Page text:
Does government funding silence Australian NGOs?

Man with a megaphone (publicdomainpictures.net)

Man with a megaphone (publicdomainpictures.net)Should NGOs take money from the government? It’s one of those long-debated questions of development. There’s an obvious argument in favour: the money can be put to good use. And yet the counter argument is clear enough too: take money from the state and you give it leverage over you. If you do or say things it doesn’t like, it can cut your funding. At times you may directly be told what you can do or say. In other instances your own preemptive second-guessing may have the same effect. Or at least that’s the theory. But what about in practice?

The data we gathered as part of the NGO internet use content analysis we wrote about in our last blog offers us a test of this theory in the Australian case. From our content analysis we knew the extent to which each of the largest 50 Australian aid NGOs used different internet media to raise public awareness about development, and the extent which they used internet media to encourage people to take action on development-related issues. We were then able to combine these data with data on NGOs gathered by the Australian Council for International Development (ACFID) for the compilation of their 2015 annual report. In particular, we were able to obtain information on how large each NGO was, whether they were religious or not, and the proportion of their revenue that came from the Australian government.

With the combined data we were able to run regressions to see whether there was a relationship between the proportion of NGOs’ revenue that came from the Australian government aid program and the extent to which they used the internet to raise awareness and to encourage people to take action. We ran two regressions: one for “awareness” and one for “take action”. In each, the dependent variable was the average for the category over all of the different media types we studied. (So, for “take action”, it was take action for each NGO averaged across their front page, their get involved page, their Facebook feed and their Twitter feed.) In each regression we included two control variables (whether an NGO was religious or not, and the NGO’s size in terms of revenue), alongside the main independent variable of interest: proportion of revenue that came from the government. (Full details are in the methodology section of the discussion paper this blog post is based on.)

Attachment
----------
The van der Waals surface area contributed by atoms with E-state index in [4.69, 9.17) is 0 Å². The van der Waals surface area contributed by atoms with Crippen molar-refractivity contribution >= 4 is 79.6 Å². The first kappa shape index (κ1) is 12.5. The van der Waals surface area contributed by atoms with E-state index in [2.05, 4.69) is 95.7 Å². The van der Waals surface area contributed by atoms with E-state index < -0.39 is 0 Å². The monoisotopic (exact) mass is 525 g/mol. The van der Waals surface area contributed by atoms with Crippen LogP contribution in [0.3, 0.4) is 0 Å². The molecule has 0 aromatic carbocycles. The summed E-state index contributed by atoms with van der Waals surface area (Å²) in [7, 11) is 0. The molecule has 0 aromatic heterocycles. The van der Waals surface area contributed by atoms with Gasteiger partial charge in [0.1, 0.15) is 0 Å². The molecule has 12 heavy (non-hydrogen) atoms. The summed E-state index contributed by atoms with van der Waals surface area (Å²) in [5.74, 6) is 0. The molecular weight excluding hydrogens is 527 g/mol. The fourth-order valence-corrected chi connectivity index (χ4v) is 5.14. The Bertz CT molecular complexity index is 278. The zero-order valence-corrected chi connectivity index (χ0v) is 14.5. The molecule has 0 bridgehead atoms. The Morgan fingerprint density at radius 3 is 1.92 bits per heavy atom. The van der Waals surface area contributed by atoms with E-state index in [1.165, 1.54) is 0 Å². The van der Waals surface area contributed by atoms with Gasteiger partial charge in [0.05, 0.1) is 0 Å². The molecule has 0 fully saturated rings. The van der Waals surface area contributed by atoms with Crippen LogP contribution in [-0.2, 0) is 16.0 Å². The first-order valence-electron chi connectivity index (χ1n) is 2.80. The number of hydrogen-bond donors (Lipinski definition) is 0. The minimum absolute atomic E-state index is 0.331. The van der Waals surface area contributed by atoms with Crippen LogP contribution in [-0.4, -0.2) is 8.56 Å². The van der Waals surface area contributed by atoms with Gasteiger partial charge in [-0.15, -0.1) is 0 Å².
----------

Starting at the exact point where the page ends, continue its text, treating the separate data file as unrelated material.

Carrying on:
The result we were expecting was that more government funding would be associated with less internet media space devoted to raising awareness and encouraging people to take action. The two charts below show what we got. (These are the effects of government funding with the influence of the two control variables taken into account.)

Marginal effects - Awareness and Take Action

As the charts above show, we found the exact opposite of what we were expecting. If increased dependence on funding from the Australian aid program constrained NGOs’ ability to engage in awareness raising or encouraging people to take action on development issues, the lines on the charts would be downwards sloping, but they aren’t. In fact they are positive. The regression coefficients that the charts are drawn from are both statistically significant at p<0.1, which is reasonable for a sample of 50. And the findings performed pretty well in robustness tests. Ideally, we would have been able to add more control variables into the equation, but limited data and a small sample prevented this. So we are quite confident of the positive relationships, but are not absolutely certain. We can, however, be very confident that the relationships are not negative.